After about half an hour, things eventually slowed. Fewer insects were hatching from the pool or ovipositing eggs into it. The number of dipping, diving, fast-flying bats decreased—and finally disappeared altogether. I was sweating, shaking, and had to sit down a minute before coming inside to upload my images and check the results.
It turned out I'd taken nearly four hundred exposures! Of these, fewer than half contained a bat or any part of a bat in the frame. In the majority of the others, the bat was either too far away (I'd set my zoom to about a 35mm focal length) or too close—like under a yard!—or was unrecognizable as being a living creature, let alone a bat, because of the way it had twisted in midair while scarfing up its latest victim. I had maybe a half-dozen shots of bats, lousy shots each and every one…and they followed the rest into the trash.
Comin' at ya! Again, the target bug is visible in the lower center.
Hummmmm…Richard wasn't kidding about bats being difficult. Okay, I'd do better next time.
Evening two was pretty much a repeat of evening one—same number of shots exposed, with only one or two marginal bats pix for my efforts. I'd still had a near heart-attack during the height of the feeding/shooting frenzy. But the one improvement was that my percentages of bats in the frame was higher—they weren't better images, but at least I'd managed to catch the target more often.
Evening three…well, let's not talk about evening three. Or evening four. Or evening five. I tried various focal length settings, from full wide angle to full zoom; pre-focused closer in and farther out; shot on "aperture-priority" setting, and "sports" setting. The bats outdid them all. None of my fancy camera tricks worked. I still hadn't made a single image worth keeping. A future of heavy alcohol consumption and living out of a shopping cart was starting to seem attractive—anything which didn't involve attempting to photograph bats.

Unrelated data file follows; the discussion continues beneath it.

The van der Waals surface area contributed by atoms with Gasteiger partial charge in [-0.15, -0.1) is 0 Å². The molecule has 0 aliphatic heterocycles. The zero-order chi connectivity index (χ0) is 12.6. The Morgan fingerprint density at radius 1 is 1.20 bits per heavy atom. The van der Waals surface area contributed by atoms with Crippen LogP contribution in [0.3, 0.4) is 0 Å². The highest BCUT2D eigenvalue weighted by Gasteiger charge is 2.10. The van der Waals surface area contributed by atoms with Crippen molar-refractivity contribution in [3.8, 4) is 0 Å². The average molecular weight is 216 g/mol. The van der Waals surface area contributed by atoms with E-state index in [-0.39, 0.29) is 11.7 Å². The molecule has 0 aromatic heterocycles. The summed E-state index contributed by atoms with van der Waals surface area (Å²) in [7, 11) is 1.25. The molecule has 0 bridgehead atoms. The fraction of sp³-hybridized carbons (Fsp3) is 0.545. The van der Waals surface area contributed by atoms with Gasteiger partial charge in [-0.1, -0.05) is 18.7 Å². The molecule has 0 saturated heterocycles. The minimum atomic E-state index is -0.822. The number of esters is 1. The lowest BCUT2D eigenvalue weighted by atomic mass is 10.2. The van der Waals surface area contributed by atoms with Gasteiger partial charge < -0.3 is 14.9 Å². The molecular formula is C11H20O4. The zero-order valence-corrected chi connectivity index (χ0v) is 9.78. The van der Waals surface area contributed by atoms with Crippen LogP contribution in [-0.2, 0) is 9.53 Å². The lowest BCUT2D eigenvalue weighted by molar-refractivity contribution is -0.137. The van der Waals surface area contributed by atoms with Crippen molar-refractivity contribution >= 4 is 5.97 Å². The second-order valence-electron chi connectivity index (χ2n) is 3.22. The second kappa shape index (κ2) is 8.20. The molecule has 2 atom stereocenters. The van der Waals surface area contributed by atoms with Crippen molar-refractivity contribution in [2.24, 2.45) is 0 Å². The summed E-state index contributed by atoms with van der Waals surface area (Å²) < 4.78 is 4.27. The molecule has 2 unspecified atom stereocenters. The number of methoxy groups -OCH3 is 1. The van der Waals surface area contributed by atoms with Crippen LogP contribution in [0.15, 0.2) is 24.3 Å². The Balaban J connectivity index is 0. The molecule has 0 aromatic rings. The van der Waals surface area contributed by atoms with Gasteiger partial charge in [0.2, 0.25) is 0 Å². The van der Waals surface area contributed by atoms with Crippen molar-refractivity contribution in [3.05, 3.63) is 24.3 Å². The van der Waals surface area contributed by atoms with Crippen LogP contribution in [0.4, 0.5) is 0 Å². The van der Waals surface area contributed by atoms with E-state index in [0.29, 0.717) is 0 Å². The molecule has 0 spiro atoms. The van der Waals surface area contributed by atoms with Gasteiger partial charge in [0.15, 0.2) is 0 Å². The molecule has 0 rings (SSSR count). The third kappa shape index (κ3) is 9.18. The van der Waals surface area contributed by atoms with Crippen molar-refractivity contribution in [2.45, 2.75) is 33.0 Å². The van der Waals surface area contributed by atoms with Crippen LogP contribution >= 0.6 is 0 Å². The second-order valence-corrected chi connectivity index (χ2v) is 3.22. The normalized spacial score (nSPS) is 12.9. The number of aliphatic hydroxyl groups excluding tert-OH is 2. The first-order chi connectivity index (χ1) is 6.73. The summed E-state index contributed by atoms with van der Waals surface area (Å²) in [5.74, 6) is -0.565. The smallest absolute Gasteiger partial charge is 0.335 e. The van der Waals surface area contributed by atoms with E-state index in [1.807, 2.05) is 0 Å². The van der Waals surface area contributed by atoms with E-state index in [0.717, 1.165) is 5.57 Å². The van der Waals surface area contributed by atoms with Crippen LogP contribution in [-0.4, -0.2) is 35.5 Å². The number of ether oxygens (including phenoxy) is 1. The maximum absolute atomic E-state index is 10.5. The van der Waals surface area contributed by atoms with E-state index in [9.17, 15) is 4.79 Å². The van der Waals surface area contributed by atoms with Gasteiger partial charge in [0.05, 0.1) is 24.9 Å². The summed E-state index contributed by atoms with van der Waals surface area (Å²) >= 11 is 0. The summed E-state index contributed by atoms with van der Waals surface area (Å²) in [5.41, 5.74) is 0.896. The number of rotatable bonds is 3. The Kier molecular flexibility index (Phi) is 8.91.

About this time the twilight bat circus began to diminish. Summer was waning. Fewer insects were hatching or laying eggs—and thus fewer bats were starting their after-dark mealtime at the pool. The feeding frenzy dwindled from more than half an hour to fewer than twenty minutes…then fifteen…then ten. It ended after the first week of September.
By then I'd managed to get to where I was shooting far less often, but almost every frame contained a bat…and a fair percentage were mediocre to acceptable—the best typical of those with this post. I never did get that one knock-your-socks-off bat image. But I know it is possible because I came close a time or two with a perfectly-exposed, perfectly focused bat image that filled the frame…except not all the frame, because a wing or half the body was outside the image area. Those little suckers fly fast! Next summer, I'll begin my bat photographing with the start of the pool insect/bat season. And sooner or later, the odds will fall in my favor. (Even a blind hog finds the occasional acorn.)
So that's my going-batty Halloween tale…of photo lust and near madness and not much blood except for that one time when I got mad and kicked at a pile of leaves on the deck, missed, and banged my shin on the edge of the step—
We'll not talk about that, either.